MY CAR HAS THIS LOUD WHINING NOISE COMING FROM THE FRONT END.
2004 Saturn Ion
May, 2, 2012 AT 10:52 PM
It gets louder the faster I go. It isn't coming from either side in general. Just sounds like my axle is spinning a thousand miles and hour. I looked at the control arm bushings and the left front is bad but the right front is fine. Could this be causing the whining? I was under the impression worn arm bushings causes a clunk, which I also have. The whining is fairly new and very loud. What do I look for?
You're right about the clunking bushings. The whine is typical of a noisy wheel bearing and is very common on all car brands. Some people can find which one is noisy by rotating the wheel by hand and feeling the vibration on the strut. I've had the best luck using a stethoscope next to each one while running the vehicle in gear on a hoist.
May, 3, 2012 AT 1:28 AM
Just to add to this one putting it on jack stands and then put the car in neutral. Then put one hand on the coil spring spin the wheel as fast as you can with the other hand. You will be able to feel the bad bearing. Compare the left side to the right side. It a lot safer then spinning it in gear and listening for the noise.I have always been able to find the bad bearing feeling for the bad bearing.
May, 3, 2012 AT 1:31 AM
Thanks, I will give this a shot.
May, 3, 2012 AT 2:25 AM
Let us know what you find.
May, 3, 2012 AT 1:42 PM
I have a bit of a problem thou, I don't have jack stands? A redneck friend of mine down the road does but I don't like asking him for anything cause I am a female and all those boys hate females! Anyway, I think I will take it to the shop I work with sometimes and have them check it. I am just trying to learn things for myself. I will let ya no thou. Thanks again
May, 3, 2012 AT 6:12 PM
Jack stands are for safety in case the vehicle falls off the jack. I'm REAL easy-going, but my students know better than to try to get away without them in the shop. For your purposes, you only need to raise one front wheel at a time off the ground, just enough that you can spin it by hand. Just don't crawl underneath during that time. At most, it will fall an inch or two. You'll need to shift into neutral to spin the wheel.
I find using the stethoscope is fast and accurate, ... If you already have one. That's where you want the vehicle well supported so you can run it in gear and crawl under it. Auto parts stores have stethoscopes for less than ten bucks.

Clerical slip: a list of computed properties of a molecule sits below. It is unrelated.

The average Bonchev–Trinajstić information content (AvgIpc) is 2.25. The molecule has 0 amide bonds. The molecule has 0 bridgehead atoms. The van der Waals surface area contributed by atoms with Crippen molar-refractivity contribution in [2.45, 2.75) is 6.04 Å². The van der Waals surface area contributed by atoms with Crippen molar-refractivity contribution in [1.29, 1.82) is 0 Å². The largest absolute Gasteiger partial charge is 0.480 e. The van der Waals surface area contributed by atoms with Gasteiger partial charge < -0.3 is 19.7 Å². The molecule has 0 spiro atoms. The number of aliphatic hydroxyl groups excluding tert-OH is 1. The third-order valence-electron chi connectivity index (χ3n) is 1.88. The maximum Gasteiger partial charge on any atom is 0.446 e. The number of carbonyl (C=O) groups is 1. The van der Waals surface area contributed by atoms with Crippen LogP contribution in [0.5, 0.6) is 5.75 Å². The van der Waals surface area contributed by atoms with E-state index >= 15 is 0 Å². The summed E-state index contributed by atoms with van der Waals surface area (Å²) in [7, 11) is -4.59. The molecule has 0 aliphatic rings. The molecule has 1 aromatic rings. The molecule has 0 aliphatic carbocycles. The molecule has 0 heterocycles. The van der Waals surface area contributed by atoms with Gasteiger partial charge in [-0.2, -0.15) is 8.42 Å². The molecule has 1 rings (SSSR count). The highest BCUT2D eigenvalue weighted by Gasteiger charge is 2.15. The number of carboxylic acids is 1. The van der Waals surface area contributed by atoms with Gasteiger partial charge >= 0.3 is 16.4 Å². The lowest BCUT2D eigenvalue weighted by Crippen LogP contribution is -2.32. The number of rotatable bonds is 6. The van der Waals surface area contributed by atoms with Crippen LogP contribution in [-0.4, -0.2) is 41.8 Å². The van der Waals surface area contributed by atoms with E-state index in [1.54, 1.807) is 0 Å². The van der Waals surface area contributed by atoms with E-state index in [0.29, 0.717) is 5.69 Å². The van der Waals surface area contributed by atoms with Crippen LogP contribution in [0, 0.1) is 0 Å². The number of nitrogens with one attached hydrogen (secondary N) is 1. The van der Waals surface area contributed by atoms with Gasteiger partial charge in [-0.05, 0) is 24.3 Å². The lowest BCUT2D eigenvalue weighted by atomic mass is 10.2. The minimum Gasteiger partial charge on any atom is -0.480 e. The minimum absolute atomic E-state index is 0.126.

Three of my top students were girls. If you have a bunch of guys who give you a hard time, it's because they're intimidated by your knowledge and ability. Ignore them and do what makes YOU happy. I have total respect for anyone who wants to learn, regardless if it's about autos, electronics, or carpentry.
May, 3, 2012 AT 8:23 PM
Well thank you "caradiodoc"! I appreciate a man that respects a woman! I will work on it but I have been busy rebuilding a lawn mower right now. Although, I am pretty sure it is the right front wheel bearing. Blah! I hate Saturns! Don't know why we even own one! I will get to it and let you know soon!
May, 3, 2012 AT 8:53 PM
Saturntech9 loves Saturns and I have no reason to doubt him. In my opinion small GM front-wheel-drive cars are involved in a lot of fatal low-speed crashes, but that could be because there's more of them on the road too. The Dodge Shadow was a tough little ostrich egg when it came to crashes. Now we have the stupid Neon with styrofoam bumpers, so it's obvious we can't use past experience to determine what new cars are like.
Here's another way you can identify which bearing is noisy but it involves a lot more setup time, and you'll definitely want to have the car safely supported when you crawl under it. This is a copy of a previous reply: There is a tool you might be able to borrow or rent from an auto parts store that borrows them called the "Chassis Ear". It is a set of six microphones, a switch box, and headphones. You clip the microphones to suspect points, then drive around while listening with the headphones. You can move the microphones around to zero in on the source of the noise. Be aware that many mechanics have never seen or even heard of this tool. Suspension and alignment mechanics use it to find rattles, squeaks, and other noises.
May, 3, 2012 AT 8:57 PM
Forgot to mention you can find that tool on the MAC or Matco tools web site but I always have a hard time finding it. If you have any of the guys who drive tool trucks around to local shops, they will know what you're talking about. Snapon and Cornwell are two more, but Snapon is always much more expensive.
Once you see what it is or use it, ask your redneck friends if they know what it is and how to use it.
May, 3, 2012 AT 9:32 PM
Just to add to this one the chassis ear is made by steelman its much cheaper to by one on amazon. You wouldnt even need anything like that find the bad bearing. Also another trick I use when I have a bad front wheel bearing is drive down the road uo to the speed you hear the realy good. Then when it safe turn the wheel a little to the right and left listen for thr noise to get louder. For instance if the noise gets louder turning to the left its most likely a bad right wheel bearing. Also if you go to the right and the noise gets louder its most likely the left wheel bearing.